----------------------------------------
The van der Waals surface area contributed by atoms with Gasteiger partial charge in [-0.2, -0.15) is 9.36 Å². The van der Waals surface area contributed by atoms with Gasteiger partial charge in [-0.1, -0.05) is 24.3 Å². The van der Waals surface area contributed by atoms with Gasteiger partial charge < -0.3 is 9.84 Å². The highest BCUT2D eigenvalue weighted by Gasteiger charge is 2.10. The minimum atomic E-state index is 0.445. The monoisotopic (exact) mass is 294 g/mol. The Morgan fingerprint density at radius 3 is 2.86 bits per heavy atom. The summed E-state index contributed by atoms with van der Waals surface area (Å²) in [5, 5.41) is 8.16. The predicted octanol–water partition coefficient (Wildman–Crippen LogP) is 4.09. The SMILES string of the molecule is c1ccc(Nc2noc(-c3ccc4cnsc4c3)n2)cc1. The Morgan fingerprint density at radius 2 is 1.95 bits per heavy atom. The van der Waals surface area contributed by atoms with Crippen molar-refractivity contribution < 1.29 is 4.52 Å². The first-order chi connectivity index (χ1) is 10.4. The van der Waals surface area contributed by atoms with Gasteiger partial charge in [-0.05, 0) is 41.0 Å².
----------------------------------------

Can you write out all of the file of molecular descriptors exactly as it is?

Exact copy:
The van der Waals surface area contributed by atoms with Gasteiger partial charge in [-0.2, -0.15) is 9.36 Å². The van der Waals surface area contributed by atoms with Gasteiger partial charge in [-0.1, -0.05) is 24.3 Å². The van der Waals surface area contributed by atoms with Gasteiger partial charge < -0.3 is 9.84 Å². The highest BCUT2D eigenvalue weighted by Gasteiger charge is 2.10. The minimum atomic E-state index is 0.445. The monoisotopic (exact) mass is 294 g/mol. The Morgan fingerprint density at radius 3 is 2.86 bits per heavy atom. The summed E-state index contributed by atoms with van der Waals surface area (Å²) in [5, 5.41) is 8.16. The predicted octanol–water partition coefficient (Wildman–Crippen LogP) is 4.09. The SMILES string of the molecule is c1ccc(Nc2noc(-c3ccc4cnsc4c3)n2)cc1. The Morgan fingerprint density at radius 2 is 1.95 bits per heavy atom. The van der Waals surface area contributed by atoms with Crippen molar-refractivity contribution < 1.29 is 4.52 Å². The first-order chi connectivity index (χ1) is 10.4. The van der Waals surface area contributed by atoms with Gasteiger partial charge in [-0.05, 0) is 41.0 Å².